In another bizarre turn in the lawsuit brought against former USC star Reggie Bush, the deposition of New Era Sports co-founder Lloyd Lake came to an unexpected halt Tuesday after a man sitting in on the proceedings revealed he was carrying a handgun.
Lake was prepared to testify under oath about the $291,000 in alleged extra benefits his failed sports agency gave to Bush and his family. But that testimony was scuttled after Lake and his attorney, Brian Watkins, say they discovered Bush's attorneys had brought an armed observer to the proceedings. Watkins and Lake said Bush's attorneys – David Cornwell and Kevin Leichter – refused to reveal why the man was present. Lake's attorneys said they interpreted his presence as an attempt to intimidate their client.
"All Cornwell said was that this guy was working for the law firm of David Cornwell and that he has a CCW (carrying concealed weapon) permit," Watkins said. "The guy sat with his arms folded the whole time, staring at Lloyd. Then he opened up his jacket and you could see that he had a gun on him. I asked (Bush's attorneys) to identify him, and they refused to even tell me his name. Then after going back and forth about it, they told me his name, but wouldn't tell me who he was working for or why he was there. I wanted a business card or something that explained who this guy was."
Watkins said the man followed Lake in "an intimidating manner" almost immediately after Lake arrived for the deposition, which was set to take place at the San Diego law offices of Pillsbury, Winthrop, Shaw and Pittman. Watkins said that after following Lake, the man sat down in the area where the deposition was to take place. Watkins said the man didn't identify himself, and instead stared at Lake before eventually opening his jacket to reveal a handgun. At that point, Watkins said he asked that the man leave.
Watkins said he halted the proceedings when the armed man moved "only eight to 10 feet away" from where the deposition was set to take place. He said a court reporter and videographer were in the room when the incident took place.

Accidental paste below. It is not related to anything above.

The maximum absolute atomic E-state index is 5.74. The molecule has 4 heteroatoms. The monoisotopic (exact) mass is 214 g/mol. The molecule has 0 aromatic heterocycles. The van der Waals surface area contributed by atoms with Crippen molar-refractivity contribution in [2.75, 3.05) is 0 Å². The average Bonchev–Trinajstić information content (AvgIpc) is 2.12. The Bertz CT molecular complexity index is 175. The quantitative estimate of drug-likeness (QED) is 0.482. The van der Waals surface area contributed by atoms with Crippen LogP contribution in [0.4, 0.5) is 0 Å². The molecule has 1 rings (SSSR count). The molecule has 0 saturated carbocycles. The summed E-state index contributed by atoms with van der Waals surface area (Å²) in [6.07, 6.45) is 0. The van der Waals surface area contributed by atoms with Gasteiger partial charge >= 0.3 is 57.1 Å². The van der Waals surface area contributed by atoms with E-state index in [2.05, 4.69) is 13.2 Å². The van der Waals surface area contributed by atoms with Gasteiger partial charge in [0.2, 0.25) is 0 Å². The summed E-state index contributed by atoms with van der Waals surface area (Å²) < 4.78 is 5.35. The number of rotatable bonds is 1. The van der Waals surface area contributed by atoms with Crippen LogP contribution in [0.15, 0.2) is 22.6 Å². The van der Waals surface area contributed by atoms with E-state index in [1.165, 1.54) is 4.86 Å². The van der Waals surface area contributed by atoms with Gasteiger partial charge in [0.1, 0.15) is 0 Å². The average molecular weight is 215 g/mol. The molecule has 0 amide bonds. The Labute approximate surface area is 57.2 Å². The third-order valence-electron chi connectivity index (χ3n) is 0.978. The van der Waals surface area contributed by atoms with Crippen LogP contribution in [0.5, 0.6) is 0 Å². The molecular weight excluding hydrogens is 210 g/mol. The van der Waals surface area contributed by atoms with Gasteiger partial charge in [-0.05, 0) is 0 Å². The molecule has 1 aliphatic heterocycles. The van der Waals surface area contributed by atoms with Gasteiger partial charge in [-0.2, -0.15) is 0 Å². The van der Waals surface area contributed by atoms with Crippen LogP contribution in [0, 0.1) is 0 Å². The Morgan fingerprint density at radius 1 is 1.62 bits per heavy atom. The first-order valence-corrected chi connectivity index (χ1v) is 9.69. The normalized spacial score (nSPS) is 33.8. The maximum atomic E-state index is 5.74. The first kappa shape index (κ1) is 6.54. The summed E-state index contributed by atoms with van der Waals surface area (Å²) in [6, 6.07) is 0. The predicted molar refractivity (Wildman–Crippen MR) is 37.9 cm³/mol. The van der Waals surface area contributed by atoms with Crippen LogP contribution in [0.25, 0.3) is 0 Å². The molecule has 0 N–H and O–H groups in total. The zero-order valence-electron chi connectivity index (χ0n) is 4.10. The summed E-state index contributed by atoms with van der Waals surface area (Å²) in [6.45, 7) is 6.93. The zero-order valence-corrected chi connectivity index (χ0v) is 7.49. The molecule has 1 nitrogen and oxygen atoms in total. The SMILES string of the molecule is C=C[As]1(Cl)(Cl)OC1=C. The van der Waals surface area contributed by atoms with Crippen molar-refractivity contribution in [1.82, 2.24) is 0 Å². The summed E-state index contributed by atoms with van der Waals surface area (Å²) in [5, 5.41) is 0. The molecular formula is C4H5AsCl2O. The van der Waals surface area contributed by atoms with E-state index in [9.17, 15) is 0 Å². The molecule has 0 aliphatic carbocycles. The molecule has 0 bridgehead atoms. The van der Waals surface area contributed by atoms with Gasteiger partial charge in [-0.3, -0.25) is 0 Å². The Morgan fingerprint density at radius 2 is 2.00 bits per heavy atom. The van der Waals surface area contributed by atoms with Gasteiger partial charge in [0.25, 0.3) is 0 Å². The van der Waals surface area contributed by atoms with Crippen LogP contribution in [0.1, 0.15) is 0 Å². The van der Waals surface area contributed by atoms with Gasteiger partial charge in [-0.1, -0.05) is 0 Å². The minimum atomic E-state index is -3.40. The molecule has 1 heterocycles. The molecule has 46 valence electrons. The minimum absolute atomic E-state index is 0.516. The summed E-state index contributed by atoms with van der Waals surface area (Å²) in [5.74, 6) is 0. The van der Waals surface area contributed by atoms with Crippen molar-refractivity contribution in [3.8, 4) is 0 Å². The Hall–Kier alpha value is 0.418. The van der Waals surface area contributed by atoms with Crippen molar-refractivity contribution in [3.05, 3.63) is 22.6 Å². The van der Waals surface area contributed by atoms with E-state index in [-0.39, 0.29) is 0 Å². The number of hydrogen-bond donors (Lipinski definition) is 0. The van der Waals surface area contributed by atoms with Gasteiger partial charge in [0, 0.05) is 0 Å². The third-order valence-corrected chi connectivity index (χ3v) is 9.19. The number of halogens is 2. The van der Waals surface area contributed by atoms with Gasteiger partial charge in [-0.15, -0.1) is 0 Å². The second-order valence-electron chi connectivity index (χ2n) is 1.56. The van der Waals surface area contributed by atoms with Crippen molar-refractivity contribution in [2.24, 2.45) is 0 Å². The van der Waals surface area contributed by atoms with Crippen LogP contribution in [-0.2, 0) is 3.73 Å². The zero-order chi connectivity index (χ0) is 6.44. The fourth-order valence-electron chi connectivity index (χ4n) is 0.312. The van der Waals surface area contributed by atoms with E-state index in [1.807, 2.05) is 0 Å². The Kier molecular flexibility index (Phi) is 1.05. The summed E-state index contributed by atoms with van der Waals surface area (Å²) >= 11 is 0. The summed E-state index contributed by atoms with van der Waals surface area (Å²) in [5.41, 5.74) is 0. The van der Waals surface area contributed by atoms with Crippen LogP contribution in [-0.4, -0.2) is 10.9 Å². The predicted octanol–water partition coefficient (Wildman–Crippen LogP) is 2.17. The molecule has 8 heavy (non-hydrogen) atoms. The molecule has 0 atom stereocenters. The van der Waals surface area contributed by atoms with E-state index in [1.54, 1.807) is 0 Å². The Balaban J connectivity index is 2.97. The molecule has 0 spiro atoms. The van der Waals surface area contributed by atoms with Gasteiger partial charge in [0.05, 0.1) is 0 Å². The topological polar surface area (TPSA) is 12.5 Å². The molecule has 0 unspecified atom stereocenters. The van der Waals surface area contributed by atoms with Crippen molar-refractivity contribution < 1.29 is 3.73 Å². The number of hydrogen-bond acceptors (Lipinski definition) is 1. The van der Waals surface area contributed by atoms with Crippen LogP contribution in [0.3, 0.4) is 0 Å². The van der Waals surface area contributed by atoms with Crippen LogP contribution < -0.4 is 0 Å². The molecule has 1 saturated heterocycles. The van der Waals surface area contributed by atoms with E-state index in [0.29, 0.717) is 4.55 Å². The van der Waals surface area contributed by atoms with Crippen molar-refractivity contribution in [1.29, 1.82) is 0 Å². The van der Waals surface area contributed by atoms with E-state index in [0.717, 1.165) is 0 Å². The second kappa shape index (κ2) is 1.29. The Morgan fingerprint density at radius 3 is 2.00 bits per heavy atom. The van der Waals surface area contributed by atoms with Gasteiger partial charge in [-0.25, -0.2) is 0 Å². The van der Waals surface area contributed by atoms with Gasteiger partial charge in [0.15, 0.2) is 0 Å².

"I'm stunned by their conduct," said Lake's other attorney, Paul Wong. "We take this matter very seriously. You shouldn't be able to bring a gun to a deposition and threaten people. We don't even allow police officers to bring their guns to their own depositions.
"If they were afraid for any reason or concerned about security, they should have raised that or notified the court in advance, and they didn't. We could have done the deposition in the courtroom if they were worried about security."
Attorney Brian Bieber, who has 14 years' experience in civil, criminal, state and federal court cases, said it was extremely odd for someone to come to a deposition with a gun.
"It is nearly unheard of," said Bieber, who has taken part in more than 700 depositions in South Florida. "Clearly, this was done as an intimidation factor. … If an attorney was aware of the presence of a firearm on the premises of the deposition and didn't let everyone in the room know about it, you could be looking at a serious bar violation.
Wong said he and Watkins would file a motion for an order of protection from the court in hopes of preventing "further intimidation" when the deposition is rescheduled.
Cornwell, who also serves as a legal analyst for ESPN, told ESPN.com that he was advised to take "precautions" in Lake's presence. According to the ESPN.com report, "Watkins told Cornwell that Lake was a gang member and that if the Bush camp did not pay off Lake, he [Watkins] could not control him. Cornwell also said that Lake made two threats against Bush in December 2007. After discussing the threats with law enforcement and private security professionals, Bush's legal team was told to take precautions when in Lake's presence."
Cornwell did not return calls from Yahoo! Sports. Leichter declined comment through his secretary.
Tuesday's deposition is the first of several that are expected to take place this month, including Bush's, which is slated for Feb. 25.
The depositions are expected to be key pieces of evidence in an ongoing NCAA investigation into whether Bush and his family received improper benefits while he was playing at Southern California. Lake contends that he and business partner Michael Michaels gave Bush and his family $291,000 in benefits as part of a plan to hatch a sports agency around the star. If Bush is found to have accepted the benefits, his Heisman Trophy could be in jeopardy. Should the NCAA declare him retroactively ineligible during the 2005 season, the Heisman Trust would be forced to determine whether to strip the award. The NCAA's investigation could also impact USC's 2004 and 2005 seasons, including the Trojans' 2004 national championship.